A windfall of trail running shoes hit my closet this winter; I could have easily been mistaken for a hoarder. Despite an unprecedented abundance of options available, the three pairs I’ve been recently rotating between are all New Balance with Fresh Foam X midsole technology — including this New Balance Fresh Foam X Hierro v7 ($140).
My current affinity for cushion undoubtedly has a lot to do with my running style as of late, which is all about resuming my social running circles and re-establishing my base post-partum, injury-free. Speed and agility are not currently a priority. Building up for long-haul local weekend adventures and maintaining my sanity as a mother of two very small children is my reality!
Despite looking pretty clunky, I really did love the New Balance Fresh Foam Hierro v6, which we named as one of the best cushioned trail running shoes. You can also read our in-depth New Balance Fresh Foam Hierro v6 review.
The New Balance Fresh Foam X Hierro v7 experienced some updates from the previous model that honestly make it feel like a pretty different shoe. Fresh out of the box, I recall the Hierro v6 feeling very well cushioned, which is not the case with the Hierro v7, and no doubt contributes to the fact the newer model weighs in lighter than its predecessor — with an actual weight of 10.2 ounces (290 grams) versus 11.4 ounces (323 grams) for a men’s size 9. Great grip and a resilient upper remain in place with some modification from the previous model.
New Balance Fresh Foam X Hierro v7 Upper
The synthetic and mesh upper on the New Balance Fresh Foam X Hierro v7 is breathable, yet resilient to abuse. A gusseted tongue is nestled under traditional laces. My backyard peak has taken some stabs at beating up the Hierro v7 when I ran into significantly more snow than I was expecting and I spent a fair amount of time post-holing around through crunchy spring snowpack. Twenty miles and plenty of ice shards later, I was impressed to notice a mere handful of fabric strands whisker-ing out of the lateral side of the upper.
Like the Hierro v6, New Balance’s Toe Protect technology remains in the Hierro v7 and continues to guard your feet from whatever you might kick up on the trail. I have a narrow foot and prefer a roomy toebox to accommodate toe splay and bunions. Though unintentionally, I ended up testing the wide version of this shoe, which actually worked really well with an orthotic and is true to size.
New Balance Fresh Foam X Hierro v7 Midsole
When I took the New Balance Fresh Foam X Hierro v7 on its maiden voyage, I was expecting a well cushioned and comfortable ride. I was surprised to not experience the same caliber of cushion as was in the Hierro v6, and also that my feet actually felt a bit achy afterward. Historically, I’ve done the majority of my running in custom orthotics that provide very good arch support and prevent overpronation. It seems as though updates to the Hierro v7 have resulted in less substantial arch support, which may work for someone with a more neutral foot strike or a favorite orthotic or insole to slip in. I’ve since ran over 200 more miles in these shoes with my orthotics and have had zero issues.
Like previous models, the Hierro v7s retain an 8-millimeter drop. Cushioning, previously known as Fresh Foam, has been updated to Fresh Foam X. Fresh Foam X aims to provide an even softer, plush ride while preserving responsiveness — and also reduce the overall weight of the shoe. Some have criticized decreased cushioning in the forefoot of the Hierro v7. As a heel-striker, I have found the shoe to have sufficient cushioning in the heel for pounding downhill, and enough cushioning in the forefoot to protect while also enabling me to feel the ground. The bed of Fresh Foam X is certainly firmer than not only its predecessor, but also the New Balance Fresh Foam X 1080v12 road shoes I’ve tested. I would liken the feel to past models of the Brooks Cascadia, but with less arch support.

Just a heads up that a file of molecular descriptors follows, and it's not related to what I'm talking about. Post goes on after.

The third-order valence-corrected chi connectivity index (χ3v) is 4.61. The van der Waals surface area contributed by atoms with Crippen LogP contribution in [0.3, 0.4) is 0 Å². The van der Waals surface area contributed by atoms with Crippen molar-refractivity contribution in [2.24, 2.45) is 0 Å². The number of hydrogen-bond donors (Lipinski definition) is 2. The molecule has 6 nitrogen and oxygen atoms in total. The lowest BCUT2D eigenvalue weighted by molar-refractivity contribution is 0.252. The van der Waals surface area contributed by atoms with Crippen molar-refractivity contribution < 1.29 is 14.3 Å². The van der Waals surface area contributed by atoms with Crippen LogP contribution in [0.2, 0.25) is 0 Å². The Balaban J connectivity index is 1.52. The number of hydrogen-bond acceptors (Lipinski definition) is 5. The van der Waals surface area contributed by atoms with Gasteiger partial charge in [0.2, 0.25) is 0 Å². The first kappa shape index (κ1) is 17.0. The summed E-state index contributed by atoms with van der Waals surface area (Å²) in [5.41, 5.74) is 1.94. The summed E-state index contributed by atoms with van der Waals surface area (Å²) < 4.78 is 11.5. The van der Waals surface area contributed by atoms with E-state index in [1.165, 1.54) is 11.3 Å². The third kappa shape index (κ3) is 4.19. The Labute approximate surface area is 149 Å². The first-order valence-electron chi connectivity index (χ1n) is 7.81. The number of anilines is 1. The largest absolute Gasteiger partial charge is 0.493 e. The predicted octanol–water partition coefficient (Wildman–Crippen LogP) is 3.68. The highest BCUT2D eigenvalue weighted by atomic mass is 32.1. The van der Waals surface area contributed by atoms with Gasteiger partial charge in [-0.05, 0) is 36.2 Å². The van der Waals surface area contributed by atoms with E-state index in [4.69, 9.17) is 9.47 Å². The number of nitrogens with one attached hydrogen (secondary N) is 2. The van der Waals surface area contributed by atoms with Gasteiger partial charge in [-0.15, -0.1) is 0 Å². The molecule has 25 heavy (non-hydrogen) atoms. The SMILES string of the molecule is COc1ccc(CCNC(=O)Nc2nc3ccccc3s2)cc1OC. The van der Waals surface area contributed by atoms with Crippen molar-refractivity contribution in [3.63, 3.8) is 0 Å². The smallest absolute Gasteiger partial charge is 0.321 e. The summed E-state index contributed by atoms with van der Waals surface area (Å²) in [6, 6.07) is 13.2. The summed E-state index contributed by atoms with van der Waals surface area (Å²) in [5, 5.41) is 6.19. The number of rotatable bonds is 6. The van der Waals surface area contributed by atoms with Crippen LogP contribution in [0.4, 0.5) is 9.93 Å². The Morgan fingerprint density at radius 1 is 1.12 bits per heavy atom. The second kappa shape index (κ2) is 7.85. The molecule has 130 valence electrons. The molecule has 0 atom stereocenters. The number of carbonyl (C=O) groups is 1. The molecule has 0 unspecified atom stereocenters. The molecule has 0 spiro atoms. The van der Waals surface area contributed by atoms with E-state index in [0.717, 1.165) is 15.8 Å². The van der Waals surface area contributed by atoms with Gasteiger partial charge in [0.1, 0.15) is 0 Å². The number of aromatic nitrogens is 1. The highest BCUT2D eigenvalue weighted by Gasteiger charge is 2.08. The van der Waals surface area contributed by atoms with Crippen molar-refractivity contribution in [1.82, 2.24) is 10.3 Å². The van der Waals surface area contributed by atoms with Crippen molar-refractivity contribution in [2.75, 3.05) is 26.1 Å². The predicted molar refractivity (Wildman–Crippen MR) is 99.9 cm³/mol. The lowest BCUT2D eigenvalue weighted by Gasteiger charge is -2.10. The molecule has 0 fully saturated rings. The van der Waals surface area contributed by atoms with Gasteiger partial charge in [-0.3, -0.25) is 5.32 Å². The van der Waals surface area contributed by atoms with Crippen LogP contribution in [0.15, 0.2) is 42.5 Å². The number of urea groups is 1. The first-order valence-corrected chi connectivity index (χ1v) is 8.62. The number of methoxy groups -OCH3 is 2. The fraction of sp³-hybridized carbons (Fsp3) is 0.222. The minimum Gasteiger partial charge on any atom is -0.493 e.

New Balance Fresh Foam X Hierro v7 Outsole
The redesigned outsole on the New Balance Fresh Foam X Hierro v7, featuring Vibram Megagrip, is an impressive update that results in both improved traction and a lighter shoe. I have ran into both snow and mud in the Hierro v7 and have been impressed by their versatility as an affordable “workhorse shoe,” and not one specifically designed for especially challenging conditions. The 4.5-millimeter lugs are designed to maximize traction for climbing and descending. A significant number of my dirt miles occur on a loop that involves a couple miles of paved road to start, followed by a couple thousand feet of climbing and descending on jeep road and trail. Therefore, trail shoes that can accommodate a seamless transition from pavement to dirt but retain enough adhesion to climb and descend confidently tend to log a lot of miles around here! The relatively wide base of this shoe further lends to a stable ride.
New Balance Fresh Foam X Hierro v7 Overall Impressions
Like their predecessor, the New Balance Fresh Foam X Hierro v7 is marketed primarily for hiking and trail. I’d vouch they’re a great option when your route also involves some road. Unlike the Hierro v6 model, the standout feature for me is not the Fresh Foam X cushioning, but rather the durability and versatility. If you’re looking for a trail shoe that holds up well, is versatile on and off pavement, and marketed at a competitive price point — consider the New Balance Fresh Foam X Hierro v7. Alternately, if you need reliable arch support or your goals are all about being light and fast, this model might not be for you!
Call for Comments
- Have you tried the New Balance Fresh Foam X Hierro v7?
- How do you think it compares with previous versions of the shoe?
[Editor’s Note: If you’re affiliated (i.e., an employee, ambassador, etc.) with a brand, please share your relation in each of your comments on this article. Thanks!]